Cape Cod Bay Watch
February 2013
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In This Issue:
Pilgrim Forced to Closed During Storm
Nuclear Safety to be the Focus at March 18th Trial
Upcoming Events
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State regulators are not protecting Cape Cod Bay from Entergy's destructive operations at Pilgrim. Our environmental laws should be enforced so that Entergy's operations don't continue to destroy marine life in the bay. 
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Cape Cod Bay Watch is dedicated to protecting the species, habitats, and health of Cape Cod Bay.
Pilgrim Forced to Close During Historic Winter Storm; Highlights Risks


Entergy's Pilgrim nuclear reactor is located in the coastal zone, making it extremely vulnerable to rising sea levels, extreme weather events and associated high winds, marine debris, flooding and tidal surges. Like Hurricane Sandy, the Blizzard of 2013 underlined these concerns. One recent study says that 6% of Boston could have been flooded had Sandy impacted the city at high tide - a miss by a mere 5 hours. Imagine that impact on Plymouth and Pilgrim.


Pilgrim is located in the coastal zone, making it extremely vulnerable to a variety of problems associated with climate change, sea level rise and storms. Source: USGS


Our region has historically experienced its share of Nor'easters, however the difference today is that climate change is part of the equation. It wasn't a concern 40 years ago when Pilgrim went online. Storms are becoming more intense and more frequent and sea levels are rising (they are predicted to rise up to 6 feet by 2100!), meaning storm surges will reach further inland and be more destructive as time goes on. 

The Boston Harbor Association recently released a new report, which outlines what climate change and sea level rise means for Boston.


So why is CCBW so concerned about flooding and sea level rise? In addition to considering impacts to public safety and health, property values, businesses, infrastructure, and the environment, flooding will likely impact Pilgrim's operations - adding a whole other level of risk to residents in our region. Just the cost alone is cause for concern - the damage estimate from Sandy cost New York $50 billion! And that was without a nuclear disaster.


flood map 2
Storm surge and coastal flooding risk map from the NWS in Boston on Feb. 8, 2013.  Source: NOAA/NWS  To enlarge image, click here >>


Even when Pilgrim shuts down due to loss of power, it still needs electricity to operate the backup generators and pumps to constantly pump in water to cool the reactor and spent fuel pool.  If pumps fail, overheating can occur. For example, the heat generated from the spent fuel rods could boil and evaporate the water in the pool, exposing the spent fuel rods to air and lead to fire and explosions.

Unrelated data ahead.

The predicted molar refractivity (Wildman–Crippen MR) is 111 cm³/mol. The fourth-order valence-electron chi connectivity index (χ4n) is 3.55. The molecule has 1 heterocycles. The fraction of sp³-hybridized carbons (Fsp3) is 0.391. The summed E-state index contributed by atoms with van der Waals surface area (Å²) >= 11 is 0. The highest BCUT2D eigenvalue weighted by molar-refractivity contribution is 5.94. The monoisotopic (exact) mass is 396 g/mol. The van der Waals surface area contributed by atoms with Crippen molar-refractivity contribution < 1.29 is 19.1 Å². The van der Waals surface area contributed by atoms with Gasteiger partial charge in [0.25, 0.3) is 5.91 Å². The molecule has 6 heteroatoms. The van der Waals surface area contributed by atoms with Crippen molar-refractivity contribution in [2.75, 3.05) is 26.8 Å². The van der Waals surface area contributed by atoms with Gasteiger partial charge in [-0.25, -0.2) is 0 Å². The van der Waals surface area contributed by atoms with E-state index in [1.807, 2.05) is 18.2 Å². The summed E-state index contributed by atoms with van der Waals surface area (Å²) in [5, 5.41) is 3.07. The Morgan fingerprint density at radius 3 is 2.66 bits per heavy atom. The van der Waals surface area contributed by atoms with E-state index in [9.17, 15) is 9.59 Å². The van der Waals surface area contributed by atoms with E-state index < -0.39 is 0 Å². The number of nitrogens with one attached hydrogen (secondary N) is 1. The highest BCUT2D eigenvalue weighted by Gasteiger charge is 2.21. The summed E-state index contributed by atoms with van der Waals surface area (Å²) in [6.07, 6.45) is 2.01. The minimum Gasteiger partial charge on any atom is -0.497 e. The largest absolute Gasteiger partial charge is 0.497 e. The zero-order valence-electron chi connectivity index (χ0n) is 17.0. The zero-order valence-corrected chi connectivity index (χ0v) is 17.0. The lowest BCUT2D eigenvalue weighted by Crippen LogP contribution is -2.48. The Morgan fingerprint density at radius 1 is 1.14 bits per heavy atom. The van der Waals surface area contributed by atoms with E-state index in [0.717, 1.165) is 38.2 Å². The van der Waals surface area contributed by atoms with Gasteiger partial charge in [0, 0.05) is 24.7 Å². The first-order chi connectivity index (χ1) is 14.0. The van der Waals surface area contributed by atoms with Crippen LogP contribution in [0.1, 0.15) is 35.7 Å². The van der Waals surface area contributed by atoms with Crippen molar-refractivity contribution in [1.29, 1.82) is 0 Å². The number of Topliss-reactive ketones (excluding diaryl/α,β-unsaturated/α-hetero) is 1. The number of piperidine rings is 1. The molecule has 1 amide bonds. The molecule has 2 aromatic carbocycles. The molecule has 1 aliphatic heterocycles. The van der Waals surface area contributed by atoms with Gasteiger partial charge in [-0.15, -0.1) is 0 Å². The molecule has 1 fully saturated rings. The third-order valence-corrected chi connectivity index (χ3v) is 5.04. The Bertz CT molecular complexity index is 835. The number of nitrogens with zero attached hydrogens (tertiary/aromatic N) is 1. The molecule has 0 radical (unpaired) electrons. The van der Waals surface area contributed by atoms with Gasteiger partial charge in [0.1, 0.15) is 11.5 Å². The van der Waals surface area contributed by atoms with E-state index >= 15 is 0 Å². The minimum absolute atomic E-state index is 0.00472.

During the Fukushima disaster, where the same Mark I reactor type was involved, the plant lost outside power when the earthquake hit and its backup generators took over. The plant made it through the earthquake relatively unscathed. It was only when the backup generators and pumps became flooded that the meltdown ultimately resulted, since there was no way to keep the reactors and spent fuel pools cooled.


These recent storms also highlight why the town of Plymouth needs to closely evaluate Entergy's ongoing construction of the dry cask storage area for nuclear waste. Storing high level nuclear waste in an area extremely close to shore and below a safe elevation is a major concern. Read more about this issue here >> 


flood map
Map showing a 100-year storm surge (i.e., a flood that has a 1% likelihood of occurring or being exceeded in a given year) at high tide when sea levels are 2.5 ft higher. Current predictions estimate this could happen as soon as 2050. Flood depths in the city are up to 7.5 ft. Source:
Nuclear Safety Issues at Pilgrim to be Focus of March 18th Trial 

Last May, fourteen activists - dubbed the "Pilgrim 14" - were arrested on criminal trespass charges at the Pilgrim Nuclear Power Station. The arrests happened after they attempted to deliver a letter to Entergy outlining the dangers Pilgrim poses to public health and the environment. The activists will be going to trial in Plymouth Superior Court on March 18th. 
The risk of a nuclear catastrophe and Pilgrim's ongoing releases of radioactive materials into the environment are also of concern to CCBW. We are working with our allies to bring attention to this issue.
To follow this issue, visit the Cape Downwinders blog >> 
Upcoming Events:  


Save Our Bay Flotilla - Save the Date!  
CCBW is joining its allies to host the Save Our Bay Flotilla - an on-the-water rally to bring attention to water pollution issues in the bay caused by Pilgrim. The event has been scheduled for Sunday, June 9, 2013 from 11:00 AM to 2:00 PM. Please join us, by land or sea, to help raise awareness of the issues the need for Entergy to clean up its act. Visit for details as the plans proceed. 

"Plug-in" Workshop - In Review  

The Plug-In workshop, hosted by the Pilgrim Coalition on February 6th, was a great success!  Over 60 individuals attended and learned about ways to get involved. The coalition - CCBW included - now has a host of new volunteers helping with a variety of projects. To see photos from the event, click here >>

Mardi Gras with JRL - Rescheduled  
Due to the blizzardthe Jones River Landing's annual Mardi Gras party was cancelled and will likely be rescheduled to April 20th. For more information, click here >> 
Cape Cod Bay Watch | 58C Main St. | Plymouth, MA 02360 | 508-746-9400 | [email protected]